Bring the Salmon Home!

Bring the Salmon Home!
Bring the Salmon Home!
Bring the Salmon Home!

In 2004, SmartMeme Studios was brought into the Klamath dam removal campaign to facilitate a process of cross-cultural alliance building in California’s Klamath River basin. This campaign united four tribal governments, commercial fishing groups, and environmentalists in an effort to remove dams and restore extinct salmon species to the upper basin. Almost a hundred years ago the Klamath River was once the third largest producer of salmon on the West Coast, but four dams have since blocked salmon and steelhead from reaching the more than 300 miles of historic habitat, causing toxic algae outbreaks that have adversely impacted water quality.

Representatives of the tribes and other groups traveled to Scotland to protest Scottish Power’s 2004 annual shareholder’s meeting and attracted international media attention and public support to their cause. We followed up by designing a direct-mail piece for the campaign to build local support in California and Oregon that compared how high a salmon can jump versus the height of the dams. The comparison allowed the viewer to use their own values to place judgment on the whether the dams were good or bad. In 2007, the campaign ramped up, and we worked with the Karuk Tribe to design a direct mail piece to target Warren Buffet and the Berkshire Hathaway annual shareholder meeting, and a full side-panel bus ad to be placed on Portland-area Trimet buses. The audience was Pacific Power ratepayers, with the headline “Salmon should run up the river, not run up your electric bill. ” The ads were scheduled to run on buses that intersect with Pacific Power’s HQ in Portland, but were censored by Trimet. The pushback that ensued resulted in the ads becoming front page news above the fold in a time when news print still reigned supreme. In 2008, the Public Utilities Commissions in Oregon and California concluded that removing the dams would be the best option to meet today’s safety and environmental standards.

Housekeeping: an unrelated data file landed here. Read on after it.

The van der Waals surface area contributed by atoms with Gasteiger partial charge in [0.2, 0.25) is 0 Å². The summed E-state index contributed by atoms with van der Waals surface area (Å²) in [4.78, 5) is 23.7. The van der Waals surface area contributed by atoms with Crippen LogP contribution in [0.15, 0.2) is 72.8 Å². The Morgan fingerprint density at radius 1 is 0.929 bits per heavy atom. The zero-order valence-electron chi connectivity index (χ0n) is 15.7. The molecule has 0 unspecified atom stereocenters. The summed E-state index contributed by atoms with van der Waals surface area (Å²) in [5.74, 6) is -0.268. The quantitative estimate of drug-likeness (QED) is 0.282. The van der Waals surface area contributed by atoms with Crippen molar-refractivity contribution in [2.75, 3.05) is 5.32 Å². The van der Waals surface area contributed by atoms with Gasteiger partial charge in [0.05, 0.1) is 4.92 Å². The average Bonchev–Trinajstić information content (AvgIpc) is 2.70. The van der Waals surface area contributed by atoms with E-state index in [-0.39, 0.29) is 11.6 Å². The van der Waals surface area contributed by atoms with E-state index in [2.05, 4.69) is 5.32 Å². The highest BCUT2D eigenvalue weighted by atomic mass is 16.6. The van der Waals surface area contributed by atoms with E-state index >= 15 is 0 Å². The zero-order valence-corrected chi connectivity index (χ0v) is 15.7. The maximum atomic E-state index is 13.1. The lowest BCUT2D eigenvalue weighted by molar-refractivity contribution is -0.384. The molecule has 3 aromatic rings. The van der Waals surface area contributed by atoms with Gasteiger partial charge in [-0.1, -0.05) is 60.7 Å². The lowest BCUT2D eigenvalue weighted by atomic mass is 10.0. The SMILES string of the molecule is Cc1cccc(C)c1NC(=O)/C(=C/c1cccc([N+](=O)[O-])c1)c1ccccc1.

In 2010, we helped the Karuk Tribe with their ground-level restoration efforts in the Klamath Basin to support the Klamath Basin Restoration Agreement (KBRA). The agreement sought to restore the ecological integrity and economic vitality of Basin communities. We helped develop the overall message and brand for their KBRA public education campaign. Currently, the dismantling of the dams is scheduled to begin in 2020 and would be the largest dam removal project in US history.

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